This report has been updated.
ALEXANDRIA, VA – Since 2016 the PGA has selected 15 individuals from across the country to participate in its LEAD program. The program, according to the PGA’s website, was created “to identify, mentor, and progress” its members toward various volunteer leadership positions with the organization on local and national levels. Langston Frazier, PGA, 25, who works at Belle Haven Country Club, was recently chosen as part of LEAD’s 2023-’24 cohort.
Over an 18-month period, Frazier, who grew up in Bowie, MD, will participate in a program focused on increasing inclusivity within golf and the PGA’s workforce. It is designed to give the cohort the opportunity for leadership growth.
In an email interview, Frazier expressed his pleasure over his selection. “The honor means a lot to me; it ultimately shows the commitment to diversifying the talent coming through the PGA of America’s leadership ranks on a global, national, and regional level,” he said.
Frazier began golfing at the age of nine in fourth grade through the First Tee program in Prince George’s County (now First Tee of Greater Washington). That experience is where he first developed his skill and passion for the game. In fact, he is still connected with First Tee to this day..
School influenced his decision to become a teacher, the reason he is so adept as a golf instructor. As an undergrad at University of Maryland Eastern Shore, he studied PGA Golf Management.
A member of PGA of America since 2021, he joined the team at Belle Haven in May of last year. three months afterJohn Kauzlarich, PGA, was named the head golf professional there. Frazier is the first Black assistant golf professional in Belle Haven’s history. He called the club, which opened in 1924 and featured just nine holes at the time, “a world-class facility” and “hidden gem.”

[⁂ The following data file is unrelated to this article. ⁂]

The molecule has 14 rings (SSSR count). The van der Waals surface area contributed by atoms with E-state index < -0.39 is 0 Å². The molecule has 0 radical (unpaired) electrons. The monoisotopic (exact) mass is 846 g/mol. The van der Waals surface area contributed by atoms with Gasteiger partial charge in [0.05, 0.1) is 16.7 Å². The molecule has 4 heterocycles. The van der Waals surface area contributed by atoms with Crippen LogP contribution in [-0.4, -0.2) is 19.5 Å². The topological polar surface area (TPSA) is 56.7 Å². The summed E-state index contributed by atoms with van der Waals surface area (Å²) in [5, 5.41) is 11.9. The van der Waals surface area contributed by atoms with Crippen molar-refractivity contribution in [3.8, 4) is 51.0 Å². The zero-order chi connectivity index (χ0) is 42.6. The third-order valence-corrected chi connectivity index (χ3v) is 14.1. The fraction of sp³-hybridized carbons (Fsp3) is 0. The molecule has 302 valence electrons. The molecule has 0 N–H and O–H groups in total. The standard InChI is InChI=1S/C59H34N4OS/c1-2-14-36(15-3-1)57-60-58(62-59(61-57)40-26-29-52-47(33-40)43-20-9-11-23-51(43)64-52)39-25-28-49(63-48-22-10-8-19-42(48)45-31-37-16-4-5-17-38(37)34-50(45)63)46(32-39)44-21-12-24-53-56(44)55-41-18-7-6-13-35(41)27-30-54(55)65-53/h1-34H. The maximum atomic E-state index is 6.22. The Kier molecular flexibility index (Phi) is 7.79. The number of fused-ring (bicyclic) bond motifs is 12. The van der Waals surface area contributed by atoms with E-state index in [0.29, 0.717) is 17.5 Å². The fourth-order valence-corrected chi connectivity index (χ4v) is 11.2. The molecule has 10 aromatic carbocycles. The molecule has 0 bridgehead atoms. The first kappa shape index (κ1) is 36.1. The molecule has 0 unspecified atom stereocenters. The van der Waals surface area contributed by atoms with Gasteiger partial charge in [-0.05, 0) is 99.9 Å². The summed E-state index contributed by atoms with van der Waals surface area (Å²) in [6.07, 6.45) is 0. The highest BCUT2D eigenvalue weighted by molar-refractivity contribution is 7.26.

What does an assistant golf professional do? Frazier explained it this way: “[We] have various roles, depending on the facility you work at. Since my background primarily consists of working in media and content development, I run our golf department’s social media pages (Instagram and Facebook) and help develop marketing assets we can use in the golf shop and other places around the facility.”
Like any golf professional, he also assists with tournaments, merchandising, and promoting the game’s core values, which include honesty, integrity, respect, and sportsmanship.
What he enjoys most about the sport is meeting new people and the camaraderie that develops between players. These aspects influence how Frazier teaches the game. While he declined to mention names – saying doing so “would take the fun and secret out of it” – he did admit to working with famous golfers, TV personalities, and instructors. A hearing impairment in both ears has not affected how he plays or teaches the game. Because he wears hearing aids constantly, Frazier shared that the sound of a club hitting the ball or the sound of particular shot is improved. (He can also detect the balance of a swing.) Hearing ability is important in today’s game because it is based around feel and sound.
“[For] as long as I can remember, I’ve always worn hearing aids, so it just feels normal to me,” Frazier said. “I only really notice when someone points it out.”
Though he has yet to win a tournament, Frazier is excited to play in his first pro event as a PGA Professional this summer. He has three favorite courses: The Broadmoor (East Course) in Colorado Springs, where, he said “the views are incredible”; Arnold Palmer’s Bay Hill Club and Lodge in Orlando; and TPC Sawgrass (Stadium Course in Ponte Vedra Beach. It is worth noting that he played that last course by being the final participant in the field for the 2021 PGA Works Collegiate Championship.
Next year, Frazier will earn a graduate degree In Broadcast Journalism from the Philip Merrill College of Journalism at the University of Maryland. Having an interest in TV broadcasting (former intern at the Golf Channel and NBC Universal), he also works as the Strategic Communications Graduate Student Assistant for Maryland Athletics. His assigment? Covering the men’s and women’s golf teams
A true ambassador of the game, Frazier also wants to reach people who are new to it. The LEAD program, he is certain, will have a significant impact on his future by helping him grow as a golfer and PGA Professional member, teaching new ways to interest someone who has never picked up a club while having a hand in how the game’s traditions evolve.
“It’s a great way to connect with people and get to know people throughout the nearly four-hour round you get to spend together,” he said.